Stateside with Rosalea: Blue, blue my food is blue
Stateside with Rosalea
Blue, blue, my food is blue
By Rosalea Barker
Being still a relative newcomer to the US, I'm sometimes at a loss to understand the correct etiquette in a particular situation. Is it bad manners, for example, to sock a supermarket checkout operator in the chops when she holds you up by reading carefully all the ingredients on a packet of crackers she's just scanned and then announces that there are other brands containing far less hydrogenated oils.
Naturally I err on the side of politeness, smile sweetly, and say: Thanks for the tip. Which is something she will never get the opportunity to say to me, I might add. Fact is, I didn't even know what hydrogenated oil is... but as chance would have it, that same day in the mail I received a book I'd ordered from some earlier junk mail, and that very term was explained in it.
The book is 'The Wellness Kitchen', and it's written by the staff of The Wellness Kitchen and the editors of the UC Berkeley Wellness Letter. Samples of the eight-page monthly newsletter are available online at www.WellnessLetter.com, and if you subscribe to it, you get offers such as the book. Many other universities in the US with public health research departments have similar online and mail newsletters, but I happen to work at UCB so that's why I bought this one.
Sometimes I even go to public talks at the School of Public Health, such as one back in February entitled 'How many deaths in the US are due to obesity?', which was given by Dr Katherine Flegal from the National Center for Health Statistics of the Centers for Disease Control. The talk was pretty much over my head, since it was a detailed analysis of the statistics tossed about by the media when they say things like "300,000 deaths a year are caused by obesity."
I did glean that that particular statistic comes from a 1999 journal article which said deaths due to obesity numbered about 280,000 (or one-tenth of the annual 2.8 million deaths in the US). But seventy- five percent of the people who die in a year are over the age of 65, including the forty-three percent of deaths occuring in people over the age of 80, and - according to Flegal - the 1999 article failed to take the high risk of death in the elderly into account in any meaningful way.
While it may be true that something about obesity causes "excess deaths", even the government measure of obesity is under challenge. A BMI (body mass index) of 30 or more is the accepted standard, but lots of lean, well-muscled athletes fit that definition. Many other questions were raised in the talk. Is the cause of death less a case of obesity and more a case of poor nutrition and lack of exercise? Will returning to a pre-risk state (ie losing weight) result in a better relative risk? Since weight loss itself is associated with excess deaths, how can anyone know which cause to blame?
The unreliability of the statistics boils down to the fact that there are only two sources of data: death certificates and indirect estimates. Only about 11,000 death certificates in the US each year list obesity as a cause of death, which seems too low but is not surprising, Flegal said, given that obesity is not always thought of as a medical condition. She said the deaths associated with obesity annually in the US may be substantially less than 300,000, but they are also likely substantially more than the figure from the death certificates.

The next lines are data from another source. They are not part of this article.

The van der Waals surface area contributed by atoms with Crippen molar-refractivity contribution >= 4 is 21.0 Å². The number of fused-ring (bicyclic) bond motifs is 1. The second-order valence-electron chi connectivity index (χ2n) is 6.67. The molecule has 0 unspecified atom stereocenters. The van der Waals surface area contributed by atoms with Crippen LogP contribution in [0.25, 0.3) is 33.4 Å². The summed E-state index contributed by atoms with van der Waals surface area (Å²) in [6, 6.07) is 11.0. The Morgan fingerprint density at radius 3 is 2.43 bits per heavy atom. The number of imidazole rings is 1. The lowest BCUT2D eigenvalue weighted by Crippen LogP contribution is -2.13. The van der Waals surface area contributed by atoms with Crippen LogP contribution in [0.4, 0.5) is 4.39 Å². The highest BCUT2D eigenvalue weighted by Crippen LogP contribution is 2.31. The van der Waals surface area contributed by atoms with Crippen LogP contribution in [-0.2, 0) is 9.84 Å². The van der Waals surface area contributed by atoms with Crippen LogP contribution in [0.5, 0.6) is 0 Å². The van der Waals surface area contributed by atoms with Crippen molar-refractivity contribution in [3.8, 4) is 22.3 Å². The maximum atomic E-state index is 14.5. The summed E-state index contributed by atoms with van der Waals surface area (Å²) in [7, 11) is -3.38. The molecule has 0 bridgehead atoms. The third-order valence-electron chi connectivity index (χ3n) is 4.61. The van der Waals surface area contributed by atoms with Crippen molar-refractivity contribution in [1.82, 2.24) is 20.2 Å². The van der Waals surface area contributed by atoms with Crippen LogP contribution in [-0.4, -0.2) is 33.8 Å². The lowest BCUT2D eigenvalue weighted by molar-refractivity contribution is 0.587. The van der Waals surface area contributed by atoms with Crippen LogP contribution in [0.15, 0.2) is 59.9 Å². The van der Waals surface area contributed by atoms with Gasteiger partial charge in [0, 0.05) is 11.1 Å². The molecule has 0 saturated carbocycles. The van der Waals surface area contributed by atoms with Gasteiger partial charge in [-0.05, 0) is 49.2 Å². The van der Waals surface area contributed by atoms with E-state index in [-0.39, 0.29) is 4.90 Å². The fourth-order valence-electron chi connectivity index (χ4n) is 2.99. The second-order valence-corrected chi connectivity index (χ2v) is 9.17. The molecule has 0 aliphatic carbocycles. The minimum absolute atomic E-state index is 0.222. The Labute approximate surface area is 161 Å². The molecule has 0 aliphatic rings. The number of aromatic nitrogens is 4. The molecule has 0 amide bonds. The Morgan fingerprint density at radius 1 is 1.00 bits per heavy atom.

Lifelong obesity is listed as one cause of death on my mother's death certificate. She was a couple of months shy of 65 when she died. Despite being as round as she was short, me mum moved so lightly on her feet that she was a champion ballroom dancer in her youth and could sneak up on you unheard without even trying until arthritis took its toll late in life.
Which is not to minimise any negative role obesity played in my mother's life or that it might play in mine as I increasingly conform to her body type rather than my tall, lean father's. Nor would I minimise the role bad nutrition and lack of excercise has played in the poundage I've acquired over the past three years. No longer is a sandwich two slices of thin bread with maybe some slices of tomato or cheese. It's a $5 thing that is the standard in the US, big enough for two meals but eaten all at once anyway, after a while, as you acclimatise to the food environment here. (Is there such a word as "agluttonise"?)
Getting back to the book, 'The Wellness Kitchen' is subtitled 'Bringing the latest nutrition information to your table' and it contains recipes that give you - in food form - the many vitamins and minerals that people tend to take as dietary supplements. There is a myriad of information about how to cook food to get the most nutritional value out of it (no recipes using frying or boiling, for example), and a 'Color Yourself Healthy' chart to put up in your kitchen.
Pigments, the chart says, are essential to good health. It divides food up into colour groups - red, yellow/orange, orange, yellow/green, and red/purple/blue - and lists the health properties of the various pigments that produce those colours. The anthocyanins that color bluish/red foods, for example, may stimulate the immune system, help keep your heart healthy, and support healthy ageing. Don't peel that grape, Beulah!!
I don't know about you, but this pigment thing is all news to me, and ten times more fun - and therefore more likely to be followed - than any other food regime. "Make your grocery basket and your plate as colourful as you can" exhorts 'The Wellness Kitchen', and by golly I think I will! But I won't be abandoning the brown food groups entirely - without crackers, how can I spread my Vegemite? And without beer, how can I wash them down?